100 books like Search Out the Land

By Sheldon J. Godfrey, Judith C. Godfrey,

Here are 100 books that Search Out the Land fans have personally recommended if you like Search Out the Land. Shepherd is a community of 10,000+ authors and super readers sharing their favorite books with the world.

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Book cover of The Ever-Dying People?: Canada's Jews in Comparative Perspective

David S. Koffman Author Of No Better Home?: Jews, Canada, and the Sense of Belonging

From my list on Canadian Jewish life.

Why am I passionate about this?

I was born and raised as both an anglophone Canadian and a diaspora Jew. After living in Montreal, Jerusalem, and New York for a total of about 15 years, I returned to my hometown of Toronto and took up the position of the J. Richard Shiff Chair for the Study of Canadian Jewry at York University, where I work as a professor of history. I teach undergraduate students, graduate students, fellow academics, community leaders, and the wide public about all sorts of dimensions of this very religiously diverse, culturally diverse, socio-economically diverse, and politically diverse community of 400,000+ souls, with its 260+-year-old history. 

David's book list on Canadian Jewish life

David S. Koffman Why did David love this book?

I love books written by multiple authors. Some of the greatness of this multi-author work comes from the fact that 28 different scholars have contributed to it, many of them working in pairs to create new insights they might not have been able to achieve alone.

Some chapters compare an aspect of Canadian Jewish life with that of another religious or ethnic minority in Canada (for example, Chinese, Muslims, and Métis). Other chapters compare an aspect of Canadian Jewish life with that of Jewish communities in other countries (including Australia, France, and the Former Soviet Union).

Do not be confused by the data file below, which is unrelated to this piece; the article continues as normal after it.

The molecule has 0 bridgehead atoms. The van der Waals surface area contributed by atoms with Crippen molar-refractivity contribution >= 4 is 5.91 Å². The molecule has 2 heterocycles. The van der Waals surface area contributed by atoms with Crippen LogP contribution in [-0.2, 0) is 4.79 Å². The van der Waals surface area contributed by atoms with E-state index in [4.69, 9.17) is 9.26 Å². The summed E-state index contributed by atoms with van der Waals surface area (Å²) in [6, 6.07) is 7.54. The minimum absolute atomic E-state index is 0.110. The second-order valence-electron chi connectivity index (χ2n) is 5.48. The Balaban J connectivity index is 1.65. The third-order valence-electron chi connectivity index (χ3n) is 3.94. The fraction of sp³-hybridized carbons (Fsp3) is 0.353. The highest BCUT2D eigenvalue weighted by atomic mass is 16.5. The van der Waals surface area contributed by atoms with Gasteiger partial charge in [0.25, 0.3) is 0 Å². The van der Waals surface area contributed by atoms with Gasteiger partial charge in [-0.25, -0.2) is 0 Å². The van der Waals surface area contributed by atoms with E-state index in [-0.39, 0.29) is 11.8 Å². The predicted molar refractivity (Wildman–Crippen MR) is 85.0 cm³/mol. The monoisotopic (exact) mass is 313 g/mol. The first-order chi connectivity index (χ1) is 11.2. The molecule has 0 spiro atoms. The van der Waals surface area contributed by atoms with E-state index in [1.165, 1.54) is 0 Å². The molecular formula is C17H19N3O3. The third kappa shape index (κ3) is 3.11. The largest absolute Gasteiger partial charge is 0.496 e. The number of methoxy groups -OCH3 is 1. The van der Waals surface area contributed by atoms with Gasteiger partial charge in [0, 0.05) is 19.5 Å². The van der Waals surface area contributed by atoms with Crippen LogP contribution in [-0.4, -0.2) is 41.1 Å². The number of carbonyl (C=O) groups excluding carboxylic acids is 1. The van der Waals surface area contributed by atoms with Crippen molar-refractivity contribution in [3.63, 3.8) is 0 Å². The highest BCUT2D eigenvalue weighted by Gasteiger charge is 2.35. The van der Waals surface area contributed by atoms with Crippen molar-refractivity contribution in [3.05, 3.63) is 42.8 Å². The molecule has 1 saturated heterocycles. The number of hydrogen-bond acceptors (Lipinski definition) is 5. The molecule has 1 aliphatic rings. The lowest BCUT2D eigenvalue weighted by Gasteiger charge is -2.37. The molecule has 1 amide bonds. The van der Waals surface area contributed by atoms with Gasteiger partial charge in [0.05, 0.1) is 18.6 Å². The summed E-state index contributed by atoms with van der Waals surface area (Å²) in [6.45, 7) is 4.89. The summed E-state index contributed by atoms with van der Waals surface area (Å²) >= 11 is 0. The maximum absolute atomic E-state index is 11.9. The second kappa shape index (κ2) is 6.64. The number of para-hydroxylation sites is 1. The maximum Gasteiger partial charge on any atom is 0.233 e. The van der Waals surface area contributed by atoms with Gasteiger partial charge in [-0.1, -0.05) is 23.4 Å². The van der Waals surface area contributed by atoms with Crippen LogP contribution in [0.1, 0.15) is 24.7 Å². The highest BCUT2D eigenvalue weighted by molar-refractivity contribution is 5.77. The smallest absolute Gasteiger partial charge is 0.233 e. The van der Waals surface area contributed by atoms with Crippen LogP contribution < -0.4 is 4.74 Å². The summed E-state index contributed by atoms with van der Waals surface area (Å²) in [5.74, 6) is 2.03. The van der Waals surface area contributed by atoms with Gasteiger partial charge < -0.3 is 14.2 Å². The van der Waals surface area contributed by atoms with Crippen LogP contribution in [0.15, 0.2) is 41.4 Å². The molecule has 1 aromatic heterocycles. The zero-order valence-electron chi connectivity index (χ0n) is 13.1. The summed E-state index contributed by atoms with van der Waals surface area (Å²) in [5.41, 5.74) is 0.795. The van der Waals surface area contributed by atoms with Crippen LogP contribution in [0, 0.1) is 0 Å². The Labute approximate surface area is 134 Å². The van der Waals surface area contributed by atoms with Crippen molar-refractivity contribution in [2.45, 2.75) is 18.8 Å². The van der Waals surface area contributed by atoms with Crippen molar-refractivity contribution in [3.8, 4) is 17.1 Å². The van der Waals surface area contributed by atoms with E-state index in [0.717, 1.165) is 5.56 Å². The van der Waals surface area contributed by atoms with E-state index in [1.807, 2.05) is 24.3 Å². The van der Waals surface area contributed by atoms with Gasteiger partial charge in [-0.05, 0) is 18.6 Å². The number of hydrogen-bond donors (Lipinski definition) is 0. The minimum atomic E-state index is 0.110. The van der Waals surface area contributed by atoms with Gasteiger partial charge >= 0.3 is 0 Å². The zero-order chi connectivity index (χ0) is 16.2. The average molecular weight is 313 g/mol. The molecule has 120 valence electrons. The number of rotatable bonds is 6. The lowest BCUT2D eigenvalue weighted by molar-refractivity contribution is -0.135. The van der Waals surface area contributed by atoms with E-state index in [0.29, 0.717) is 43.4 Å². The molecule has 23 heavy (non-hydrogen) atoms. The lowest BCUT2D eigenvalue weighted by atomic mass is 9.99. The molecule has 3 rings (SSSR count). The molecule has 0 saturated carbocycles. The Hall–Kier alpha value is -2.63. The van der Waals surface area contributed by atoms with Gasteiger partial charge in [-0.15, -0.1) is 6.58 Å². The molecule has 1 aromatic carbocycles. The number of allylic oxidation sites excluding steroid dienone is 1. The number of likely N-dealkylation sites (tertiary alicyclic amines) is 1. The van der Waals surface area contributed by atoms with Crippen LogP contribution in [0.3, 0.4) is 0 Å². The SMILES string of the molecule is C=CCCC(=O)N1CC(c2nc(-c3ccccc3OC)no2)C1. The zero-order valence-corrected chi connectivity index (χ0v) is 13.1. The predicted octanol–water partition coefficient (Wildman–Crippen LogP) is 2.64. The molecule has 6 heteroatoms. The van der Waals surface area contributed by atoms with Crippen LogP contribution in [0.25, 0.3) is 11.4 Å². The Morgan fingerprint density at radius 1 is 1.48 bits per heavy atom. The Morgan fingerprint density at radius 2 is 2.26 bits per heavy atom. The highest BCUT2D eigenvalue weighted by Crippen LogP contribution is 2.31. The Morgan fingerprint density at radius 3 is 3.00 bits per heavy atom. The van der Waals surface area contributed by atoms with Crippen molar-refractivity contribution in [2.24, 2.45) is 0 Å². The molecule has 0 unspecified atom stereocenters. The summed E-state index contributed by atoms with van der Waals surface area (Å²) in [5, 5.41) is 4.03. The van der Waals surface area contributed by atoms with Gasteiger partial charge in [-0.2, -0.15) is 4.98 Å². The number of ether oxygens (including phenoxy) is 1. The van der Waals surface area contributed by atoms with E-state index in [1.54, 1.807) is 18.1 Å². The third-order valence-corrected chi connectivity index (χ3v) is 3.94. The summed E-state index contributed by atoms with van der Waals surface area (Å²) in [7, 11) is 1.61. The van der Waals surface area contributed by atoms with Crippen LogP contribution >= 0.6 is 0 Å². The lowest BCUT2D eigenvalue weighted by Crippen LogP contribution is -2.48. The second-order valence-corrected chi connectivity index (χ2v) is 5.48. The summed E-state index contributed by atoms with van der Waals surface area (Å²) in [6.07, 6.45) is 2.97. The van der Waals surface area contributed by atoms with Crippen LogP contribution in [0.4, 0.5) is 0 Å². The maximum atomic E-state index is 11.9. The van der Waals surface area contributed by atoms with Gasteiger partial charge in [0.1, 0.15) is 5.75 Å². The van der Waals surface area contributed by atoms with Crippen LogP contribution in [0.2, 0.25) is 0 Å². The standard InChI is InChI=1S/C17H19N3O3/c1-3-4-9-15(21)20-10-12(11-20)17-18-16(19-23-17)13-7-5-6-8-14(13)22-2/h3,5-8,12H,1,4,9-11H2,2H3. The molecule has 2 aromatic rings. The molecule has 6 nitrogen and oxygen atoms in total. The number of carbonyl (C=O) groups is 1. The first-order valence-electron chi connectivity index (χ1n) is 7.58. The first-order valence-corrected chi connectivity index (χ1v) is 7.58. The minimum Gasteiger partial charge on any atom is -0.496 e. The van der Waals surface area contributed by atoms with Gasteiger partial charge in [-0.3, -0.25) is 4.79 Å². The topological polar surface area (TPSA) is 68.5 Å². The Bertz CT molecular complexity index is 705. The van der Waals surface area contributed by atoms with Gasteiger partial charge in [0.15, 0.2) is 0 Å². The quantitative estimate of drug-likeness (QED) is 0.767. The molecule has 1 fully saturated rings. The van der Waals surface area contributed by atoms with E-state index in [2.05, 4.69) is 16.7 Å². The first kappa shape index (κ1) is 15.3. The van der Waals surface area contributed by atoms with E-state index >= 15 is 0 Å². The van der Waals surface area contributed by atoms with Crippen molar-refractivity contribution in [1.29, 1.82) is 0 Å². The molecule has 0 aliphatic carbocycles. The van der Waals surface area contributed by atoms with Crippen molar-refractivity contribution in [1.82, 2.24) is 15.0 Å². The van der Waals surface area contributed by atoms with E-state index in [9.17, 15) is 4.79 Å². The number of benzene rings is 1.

So, I reaped the benefit of learning about Canadian Jews through various comparative perspectives. I found virtually all of the essays in it to be stimulating, approachable, and punchy-short, so I didn’t feel compelled to read the whole thing cover to cover, uninterrupted by another book. I just went back to it, bit…

By Robert Brym (editor), Randal F. Schnoor (editor),

Why should I read it?

1 author picked The Ever-Dying People? as one of their favorite books, and they share why you should read it.

What is this book about?

Demise by assimilation or antisemitism is often held to be the inevitable future of Jews in Canada and other diaspora countries. The Ever-Dying People? shows that the Jewish diaspora, while often held to be in decline, is influenced by a range of identifiable sociological and historical forces, some of which breathe life into Jewish communities, including Canada's.

Bringing together leading Canadian and international scholars, The Ever-Dying People? provides a landmark report on Canadian Jewry based on recent surveys, censuses, and other contemporary data sources from Canada and around the world. This collection compares Canada's Jews with other Canadian ethnic and…


Book cover of The New Spice Box: Contemporary Jewish Writing

David S. Koffman Author Of No Better Home?: Jews, Canada, and the Sense of Belonging

From my list on Canadian Jewish life.

Why am I passionate about this?

I was born and raised as both an anglophone Canadian and a diaspora Jew. After living in Montreal, Jerusalem, and New York for a total of about 15 years, I returned to my hometown of Toronto and took up the position of the J. Richard Shiff Chair for the Study of Canadian Jewry at York University, where I work as a professor of history. I teach undergraduate students, graduate students, fellow academics, community leaders, and the wide public about all sorts of dimensions of this very religiously diverse, culturally diverse, socio-economically diverse, and politically diverse community of 400,000+ souls, with its 260+-year-old history. 

David's book list on Canadian Jewish life

David S. Koffman Why did David love this book?

This collection of Canadian Jewish fiction gave me 33 different short fiction, personal essays, and poetry windows into the hearts and minds, longings, fears, and dreams of Canadian Jews.

I can’t think of another volume that captures so much life at the intersection of Jewish literary vitality and Canadian content–understood liberally. I think I was most moved by David Bezmozgis’ and Isa Milman’s contributions.

By Ruth Panofsky (editor),

Why should I read it?

1 author picked The New Spice Box as one of their favorite books, and they share why you should read it.

What is this book about?

The New Spice Box includes short fiction, personal essays, and poetry by Jewish writers from a broad range of cultural backgrounds. Fresh and relevant, profound and lasting, this anthology features works by acclaimed short story writers David Bezmozgis, Mireille Silcoff, and Ayelet Tsabari; groundbreaking memoirists Bernice Eisenstein and Alison Pick; and award-winning poets Isa Milman, Jacob Scheier, and Adam Sol.